# 9 Gibbs free energy in aquatic environments

## 9.1 Energy in chemical reactions

As previously described, redox reactions power life by releasing energy when electrons move from one compound or element to another. These reactions can yield different amounts of energy to the lifeform depending on the reagents involved. The total energy yield of a reaction is captured by the concept of Gibbs free energy $$\Delta G$$. You may have come across the idea of Gibbs free energy when thinking about whether or not a reaction will proceed spontaneously where:

• $$\Delta$$G < 0 will be a spontaneous reaction
• $$\Delta$$G > 0 will be non-spontaneous (requires energy input).

And for a general review of Gibbs free energy you can go here. And watch the video below that explains energy yield in the context of electrochemistry (batteries)

But we are really focused on the Gibbs free energy yield in living systems.

### 9.1.1 Standard Gibbs free energy

Over decades scientists have figured out the standard gibbs free energy of formation for a very long list of elements and compounds. We can use these free energy estimates of compounds to estimate the total energy yield of a reaction using the following equation:

$$G^o = {\sum}\Delta G_{products} - {\sum}\Delta G_{reactants}$$

Where $$G^o$$ is the standard free energy yield of a reaction at $$25^o$$ and 1 atmosphere pressure with 1 mole of that substance. We can use the above equation to estimate how much energy a microbe may get out of a reaction. For example the reaction: $$3NO_{(g)} -> N_2O_{(g)} + NO_{2(g)}$$ with $$\Delta G_f^o$$ (standard gibbs free energy of formation values of):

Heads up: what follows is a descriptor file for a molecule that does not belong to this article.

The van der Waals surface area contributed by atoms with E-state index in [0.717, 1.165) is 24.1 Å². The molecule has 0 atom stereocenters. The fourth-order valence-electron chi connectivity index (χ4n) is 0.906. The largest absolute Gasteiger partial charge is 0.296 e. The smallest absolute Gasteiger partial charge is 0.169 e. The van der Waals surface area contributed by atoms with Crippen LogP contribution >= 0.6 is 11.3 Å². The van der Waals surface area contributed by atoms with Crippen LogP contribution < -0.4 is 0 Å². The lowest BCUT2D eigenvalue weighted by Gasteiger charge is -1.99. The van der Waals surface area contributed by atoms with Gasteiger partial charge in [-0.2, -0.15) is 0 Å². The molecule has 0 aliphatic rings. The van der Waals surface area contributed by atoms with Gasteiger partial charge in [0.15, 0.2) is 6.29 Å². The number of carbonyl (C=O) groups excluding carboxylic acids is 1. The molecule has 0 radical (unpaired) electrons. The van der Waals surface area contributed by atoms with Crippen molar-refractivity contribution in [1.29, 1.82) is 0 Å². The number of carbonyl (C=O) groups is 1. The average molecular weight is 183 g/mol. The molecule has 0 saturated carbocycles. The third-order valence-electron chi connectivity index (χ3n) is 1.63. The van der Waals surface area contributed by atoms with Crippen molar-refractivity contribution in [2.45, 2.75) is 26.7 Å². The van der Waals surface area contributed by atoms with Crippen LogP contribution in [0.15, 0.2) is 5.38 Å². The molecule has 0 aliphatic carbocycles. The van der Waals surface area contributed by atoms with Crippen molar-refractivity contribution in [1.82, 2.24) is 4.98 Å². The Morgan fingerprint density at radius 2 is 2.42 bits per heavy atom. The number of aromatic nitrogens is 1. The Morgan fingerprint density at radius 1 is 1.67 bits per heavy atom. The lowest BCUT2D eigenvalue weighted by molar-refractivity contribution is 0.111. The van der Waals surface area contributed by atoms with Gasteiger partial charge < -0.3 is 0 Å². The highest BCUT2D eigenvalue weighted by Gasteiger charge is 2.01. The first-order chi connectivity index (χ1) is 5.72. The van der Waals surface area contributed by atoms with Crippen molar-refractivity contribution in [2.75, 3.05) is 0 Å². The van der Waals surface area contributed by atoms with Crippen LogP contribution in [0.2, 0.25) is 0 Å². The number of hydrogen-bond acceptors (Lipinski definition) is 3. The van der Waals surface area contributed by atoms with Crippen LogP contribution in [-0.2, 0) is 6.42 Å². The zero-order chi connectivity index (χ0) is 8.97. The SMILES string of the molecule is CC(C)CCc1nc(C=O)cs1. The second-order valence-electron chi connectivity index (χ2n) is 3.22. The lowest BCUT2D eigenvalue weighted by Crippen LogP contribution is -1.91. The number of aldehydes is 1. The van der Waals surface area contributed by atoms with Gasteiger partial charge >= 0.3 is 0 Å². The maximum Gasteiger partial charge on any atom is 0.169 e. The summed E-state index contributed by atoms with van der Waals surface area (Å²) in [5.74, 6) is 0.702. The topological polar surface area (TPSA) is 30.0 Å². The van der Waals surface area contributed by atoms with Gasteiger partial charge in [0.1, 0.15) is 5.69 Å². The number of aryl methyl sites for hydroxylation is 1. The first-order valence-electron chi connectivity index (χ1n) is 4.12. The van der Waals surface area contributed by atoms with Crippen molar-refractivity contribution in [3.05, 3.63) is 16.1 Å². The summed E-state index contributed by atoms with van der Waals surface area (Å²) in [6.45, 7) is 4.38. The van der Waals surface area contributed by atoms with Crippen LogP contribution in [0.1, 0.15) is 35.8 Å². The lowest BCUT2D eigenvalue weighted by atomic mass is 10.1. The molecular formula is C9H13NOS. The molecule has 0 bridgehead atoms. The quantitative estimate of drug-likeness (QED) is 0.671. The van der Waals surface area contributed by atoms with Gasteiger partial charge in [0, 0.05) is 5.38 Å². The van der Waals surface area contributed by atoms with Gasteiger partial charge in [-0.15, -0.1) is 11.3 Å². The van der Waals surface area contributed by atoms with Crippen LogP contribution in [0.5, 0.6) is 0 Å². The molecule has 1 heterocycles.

• $$NO_{(g)}$$ = 86.55 kJ/mol

• $$N_2O_{(g)}$$ = 104.18 kJ/mol

• $$NO_{2(g)}$$ = 51.29 kJ/mol

Plugging these numbers into the equation we get

$$\Delta G^o = (1 * 104.18 kJ/mol + 1 * 51.29 kJ/mol) - (3 * 86.55)$$

$$\Delta G^o = -104.18 kJ$$

Knowing that final standard free energy yield gives us a sense of how much energy a lifeform can get out of a redox reaction. But these numbers are at standard state. What about non-standard temperatures or concentrations?

## 9.2 Non-standard $$\Delta G$$ yield

The above equation gives the standard free energy yield with 1 mole of each reactant at $$25^o$$C and 1 atmosphere pressure. Of course, almost all reactions in nature will not be at standard conditions like these. To calculate this “actual” Gibbs free energy in the environment we need to use one last equation. If we had the generic chemical reaction: $$aA+bB = cC+dD$$

Then we would estimate the actual gibbs free energy yield of a reaction as:

$$\Delta G = \Delta G^o + RT ln\left(\frac{([C]^c*[D]^d)}{([A]^a*[B]^b)}\right)$$

Where $$\Delta G^o$$ is the standard free energy yield of a reaction (calculated above), R is the universal gas constant $$R = 0.008314 \frac{kJ}{mol K}$$ and K is temperature in Kelvin $$K= Temp^oC + 273.15$$

## 9.3 Redox ladder

Knowing the $$Delta G$$ of a reaction can tell us which microbes are likely to be active under different environmental conditions. This is because microbes can use a variety of compounds as so-called “final electron acceptors.” Depending on the final electron acceptor used by microbes the metabolism of energy bearing compounds like sugar or acetic acid will generate different amounts of energy. The microbes using the most energy-efficient pathway (i.e. the most negative $$Delta G$$) will “win” and likely that reaction will be dominant in those environmental conditions. The most efficient final electron acceptor is oxygen, but there are a large variety of other final electron acceptors with varying energy yields. To capture these complex ideas of energy yield, biogeochemists use a term called the “redox ladder.” This term indicates the declining energy yield as microbial communities switch final electron acceptors. The above image is from this very thorough website at ESF which you can use for additional review.